Hoarding is a compulsive disorder, but it is not the same as obsessive-compulsive disease (OCD). OCD patients have a compulsion to perform repetitive rituals that they know are totally senseless, but cannot stop performing them. Drugs such as Prozac can be helpful in taming OCD rituals. But studies show that Prozac has no effect on the compulsion to hoard.

The most effective way to curb this condition is by home visits of behavioral therapists who can teach hoarders how to organize their lives. But never expect that one quick visit will convince a hoarder to stop ‘cold turkey.’ It’s impossible to quickly eliminate the feeling that “I might need these possessions someday.”

Dr. Samuels says hoarding tends to increase as we age. This isn’t the news I want to hear. Nor is it the news my wife wants either. So the old shoes may have to go, but her compulsion to throw away has to end with the old wine.

For medical tip of the day see www.docgiff.com. For comments info@docgiff.com.

Just Posted

Red Deer rebounding, hosting AUMA convention

Hundreds of municipal officials gather in Red Deer for the AUMA

Celebrate ‘Alberta Culture Days’ here in Red Deer

Lots of family-friendly activities set for this coming weekend

On the run with Melissa Ray

Red Deer runner talks about her intense running experiences

Red Deer RCMP arrest man after truck collides with pub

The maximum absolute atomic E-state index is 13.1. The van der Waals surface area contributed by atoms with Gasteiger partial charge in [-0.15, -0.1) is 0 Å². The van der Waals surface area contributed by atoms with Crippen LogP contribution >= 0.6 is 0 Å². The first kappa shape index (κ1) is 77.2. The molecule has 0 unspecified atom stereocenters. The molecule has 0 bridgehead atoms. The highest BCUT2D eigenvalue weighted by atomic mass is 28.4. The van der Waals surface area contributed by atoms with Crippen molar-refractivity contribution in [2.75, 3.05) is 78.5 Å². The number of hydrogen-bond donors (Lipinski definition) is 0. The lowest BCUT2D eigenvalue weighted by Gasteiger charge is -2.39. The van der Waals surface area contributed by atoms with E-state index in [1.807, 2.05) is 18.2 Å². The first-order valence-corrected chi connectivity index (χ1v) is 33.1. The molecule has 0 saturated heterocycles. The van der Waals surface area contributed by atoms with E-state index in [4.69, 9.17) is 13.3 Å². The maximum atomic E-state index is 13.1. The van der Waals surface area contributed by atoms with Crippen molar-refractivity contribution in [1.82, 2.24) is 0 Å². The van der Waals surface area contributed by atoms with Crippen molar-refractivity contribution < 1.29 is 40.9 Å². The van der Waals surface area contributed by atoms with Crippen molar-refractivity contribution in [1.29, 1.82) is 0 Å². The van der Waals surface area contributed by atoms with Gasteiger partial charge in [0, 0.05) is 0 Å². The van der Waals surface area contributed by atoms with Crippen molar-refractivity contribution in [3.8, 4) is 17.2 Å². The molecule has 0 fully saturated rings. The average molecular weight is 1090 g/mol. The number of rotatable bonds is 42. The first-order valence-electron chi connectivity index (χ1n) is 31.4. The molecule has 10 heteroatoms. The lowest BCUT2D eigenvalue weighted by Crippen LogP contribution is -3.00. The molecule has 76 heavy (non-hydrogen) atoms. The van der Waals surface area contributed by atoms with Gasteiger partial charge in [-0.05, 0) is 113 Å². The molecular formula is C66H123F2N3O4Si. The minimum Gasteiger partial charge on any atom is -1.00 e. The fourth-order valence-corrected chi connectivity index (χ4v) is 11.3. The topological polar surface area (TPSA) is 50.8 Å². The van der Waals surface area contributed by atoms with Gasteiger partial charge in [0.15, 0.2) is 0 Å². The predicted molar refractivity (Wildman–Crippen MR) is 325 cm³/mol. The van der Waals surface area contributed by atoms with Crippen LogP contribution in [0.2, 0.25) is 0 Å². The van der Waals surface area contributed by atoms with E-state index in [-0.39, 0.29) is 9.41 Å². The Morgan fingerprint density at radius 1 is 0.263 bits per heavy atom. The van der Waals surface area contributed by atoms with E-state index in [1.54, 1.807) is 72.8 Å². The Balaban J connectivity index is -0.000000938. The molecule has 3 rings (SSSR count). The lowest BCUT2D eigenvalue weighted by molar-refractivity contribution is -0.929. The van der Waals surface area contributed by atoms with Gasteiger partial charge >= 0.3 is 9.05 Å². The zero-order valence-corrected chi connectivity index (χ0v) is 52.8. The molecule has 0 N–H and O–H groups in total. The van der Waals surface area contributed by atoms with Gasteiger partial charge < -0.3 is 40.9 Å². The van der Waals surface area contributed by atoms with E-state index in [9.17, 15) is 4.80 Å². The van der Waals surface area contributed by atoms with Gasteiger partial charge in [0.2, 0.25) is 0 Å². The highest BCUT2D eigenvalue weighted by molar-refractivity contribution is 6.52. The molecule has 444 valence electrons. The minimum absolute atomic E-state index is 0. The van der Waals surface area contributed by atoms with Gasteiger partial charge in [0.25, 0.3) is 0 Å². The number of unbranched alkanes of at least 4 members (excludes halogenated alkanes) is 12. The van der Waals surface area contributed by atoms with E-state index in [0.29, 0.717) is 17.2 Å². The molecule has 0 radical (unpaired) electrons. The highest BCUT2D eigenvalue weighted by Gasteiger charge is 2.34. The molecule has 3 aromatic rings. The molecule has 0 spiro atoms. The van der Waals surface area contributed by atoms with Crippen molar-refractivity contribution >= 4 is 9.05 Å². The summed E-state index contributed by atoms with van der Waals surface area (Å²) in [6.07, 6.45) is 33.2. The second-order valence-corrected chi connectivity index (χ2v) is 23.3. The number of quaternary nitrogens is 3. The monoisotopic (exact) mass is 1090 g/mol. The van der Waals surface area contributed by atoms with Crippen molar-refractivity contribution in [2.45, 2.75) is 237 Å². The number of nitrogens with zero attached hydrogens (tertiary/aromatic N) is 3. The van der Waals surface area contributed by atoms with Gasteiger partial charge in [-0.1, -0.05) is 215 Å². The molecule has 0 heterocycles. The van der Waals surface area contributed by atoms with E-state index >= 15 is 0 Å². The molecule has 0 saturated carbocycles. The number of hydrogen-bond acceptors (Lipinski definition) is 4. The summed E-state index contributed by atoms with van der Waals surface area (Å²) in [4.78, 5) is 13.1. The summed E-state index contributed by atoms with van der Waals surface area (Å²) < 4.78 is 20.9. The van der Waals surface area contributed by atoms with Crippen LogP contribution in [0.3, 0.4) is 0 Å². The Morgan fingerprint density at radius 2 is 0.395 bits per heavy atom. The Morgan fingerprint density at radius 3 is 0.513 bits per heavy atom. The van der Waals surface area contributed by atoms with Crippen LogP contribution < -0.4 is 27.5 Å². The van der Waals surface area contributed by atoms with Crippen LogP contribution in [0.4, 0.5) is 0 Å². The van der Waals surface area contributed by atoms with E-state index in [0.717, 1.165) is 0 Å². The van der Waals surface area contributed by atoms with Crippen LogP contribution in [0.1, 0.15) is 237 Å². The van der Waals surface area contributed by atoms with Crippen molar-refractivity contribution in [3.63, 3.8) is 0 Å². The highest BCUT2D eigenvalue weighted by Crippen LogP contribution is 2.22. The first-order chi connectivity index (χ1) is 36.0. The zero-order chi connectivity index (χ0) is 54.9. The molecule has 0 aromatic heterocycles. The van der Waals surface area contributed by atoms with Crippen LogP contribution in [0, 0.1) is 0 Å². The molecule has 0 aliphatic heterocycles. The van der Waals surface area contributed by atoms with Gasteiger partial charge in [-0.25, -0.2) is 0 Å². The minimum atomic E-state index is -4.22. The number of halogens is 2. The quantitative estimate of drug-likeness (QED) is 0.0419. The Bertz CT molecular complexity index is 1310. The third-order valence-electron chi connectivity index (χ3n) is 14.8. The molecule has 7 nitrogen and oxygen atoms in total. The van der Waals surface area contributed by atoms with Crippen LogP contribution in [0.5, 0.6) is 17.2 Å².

RCMP are investigating the incident as an impaired driving collision

CATena offers glimpse into Central Alberta Theatre’s new season

Visitors can also check out Memorial Centre refurbishments

Video: Flyers new mascot ‘Gritty’ a bearded, googly-eyed terror

The Philadelphia Flyers unveiled their new mascot Monday, and as one would expect of the team that gave us the “Broad Street Bullies,” he’s far from cuddly.

Veterans Affairs ordered to take second look before supporting vets’ relatives

Liberal government ordered officials to adopt a more critical eye

Ottawa working to iron out kinks in public alert system

The alerts are being credit with saving lives during last week’s tornadoes

Assault charge withdrawn vs. ex-Jays pitcher Roberto Osuna

Former Toronto player agrees to peace bond

UPDATED: Bill Cosby gets 3-10 years in prison for sexual assault

Judge also declared the disgraced comedian a ‘sexually violent predator’

U.S. worker charged after video shows him spitting on customer’s pizza

Jaylon Kerley of Detroit is charged with a felony count of food law violations

Robbery report at outlet mall turns out to be fake: police

Leduc RCMP respond to weapons complaint at premium outlet collection mall

Canada aiming for the moon, and beyond, with new space technology efforts

With an eye on future lunar exploration, Canada’s space agency is calling on companies to present their ideas for everything from moon-rover power systems to innovative mineral prospecting techniques.

New Brunswick Premier meets with lieutenant-governor as Tories, Liberals vie for power

New Brunswick Premier Brian Gallant said the only other leader he had spoken with since results came in was Green Leader David Coon.

Most Read